Mineral Makeup has had a good run. While it’s been around for awhile, it was just a few years ago that it became a mainstream makeup option. And with good reason. Most mineral makeup is actually good for your skin and won’t clog pores. But does that mean it’s for everyone? Not quite. Here are some pros and cons to consider:
Since the pros outweigh the cons, lets start there. Overall, mineral makeup tends to be a favorable product for the skin. So much that dermatologists, aestheticians and makeup artists give it a big thumbs up. “It is so protective and healing for the skin that whenever I finish a facial treatment I tell my clients: ‘an application of the powder is an extension of the facial,’” says Los Angeles celebrity aesthetician Nerida Joy.
The key component that gives this makeup its skin-care qualities is, of course, the minerals which include titanium dioxide and zinc oxide. Both known (and effective) UV protectors. “Mineral makeup foundation is a smart way to obtain facial skin coverage as well as achieve sun protection,” says Rancho Mirage, CA, dermatologist Wendy E. Roberts, MD. Plus, for those with acne-prone skin, it can cover up a blemish without making the problem worse. A key point that celebrity makeup artist Lusine Galadjian touts. “It’s non-comedogenic, oil-free, anti-inflammatory and does not harbor any bacteria,” he says. And if you like a little coverage when you work out, it won’t clog your pores as you sweat.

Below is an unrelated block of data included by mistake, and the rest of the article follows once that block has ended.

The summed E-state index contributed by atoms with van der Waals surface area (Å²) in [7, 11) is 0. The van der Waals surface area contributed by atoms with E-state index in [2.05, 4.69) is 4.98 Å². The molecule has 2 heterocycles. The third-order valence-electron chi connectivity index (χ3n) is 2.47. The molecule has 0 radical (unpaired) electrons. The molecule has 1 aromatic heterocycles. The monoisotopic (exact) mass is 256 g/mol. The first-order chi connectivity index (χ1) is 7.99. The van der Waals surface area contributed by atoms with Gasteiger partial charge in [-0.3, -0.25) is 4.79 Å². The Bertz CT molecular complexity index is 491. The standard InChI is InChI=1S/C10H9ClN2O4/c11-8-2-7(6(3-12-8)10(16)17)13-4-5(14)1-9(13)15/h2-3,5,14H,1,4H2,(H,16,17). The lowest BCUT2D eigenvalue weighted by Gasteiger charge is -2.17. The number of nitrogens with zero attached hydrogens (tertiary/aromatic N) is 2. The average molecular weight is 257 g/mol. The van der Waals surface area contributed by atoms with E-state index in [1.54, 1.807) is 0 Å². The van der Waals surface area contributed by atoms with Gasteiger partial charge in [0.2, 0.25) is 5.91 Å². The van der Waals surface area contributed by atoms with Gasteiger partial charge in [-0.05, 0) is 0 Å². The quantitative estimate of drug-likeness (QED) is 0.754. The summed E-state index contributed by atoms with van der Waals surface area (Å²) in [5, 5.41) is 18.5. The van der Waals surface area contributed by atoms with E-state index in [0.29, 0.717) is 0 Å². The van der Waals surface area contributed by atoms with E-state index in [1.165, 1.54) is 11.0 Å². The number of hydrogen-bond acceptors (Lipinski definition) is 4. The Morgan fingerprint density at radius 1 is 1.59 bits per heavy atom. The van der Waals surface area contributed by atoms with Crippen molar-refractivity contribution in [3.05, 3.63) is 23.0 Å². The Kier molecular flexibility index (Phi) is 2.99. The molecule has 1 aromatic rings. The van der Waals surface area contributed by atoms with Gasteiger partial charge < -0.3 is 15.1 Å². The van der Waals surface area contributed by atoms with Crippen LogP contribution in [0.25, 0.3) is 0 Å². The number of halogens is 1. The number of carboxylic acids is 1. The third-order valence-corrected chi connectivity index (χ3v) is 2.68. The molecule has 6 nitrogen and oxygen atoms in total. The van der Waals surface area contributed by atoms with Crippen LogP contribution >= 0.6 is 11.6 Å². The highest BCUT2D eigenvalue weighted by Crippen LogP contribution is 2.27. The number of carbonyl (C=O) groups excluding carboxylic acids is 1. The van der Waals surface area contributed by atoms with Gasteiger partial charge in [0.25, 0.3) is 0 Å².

Now, if mineral makeup sounds too good to be true, there actually is a catch. Which leads us to the cons (don’t worry, they aren’t that bad). “Like any makeup, there can be skin sensitivities which may cause irritation, redness and dryness of the skin, or exacerbation of facial eczema and seborrheic dermatitis,” says Dr. Roberts.
Those who have dry skin may notice that mineral makeup can sometimes accentuate flakes or rough patches, while oily skin can be highlighted too. “I have very oily skin and the mica in some brands accentuates every flaw and actually makes the shine worse,” says celebrity makeup artist Melissa Walsh. Both she and Galadjin agree that the ingredient to avoid is bismuth oxychloride which can sometimes irritate skin.
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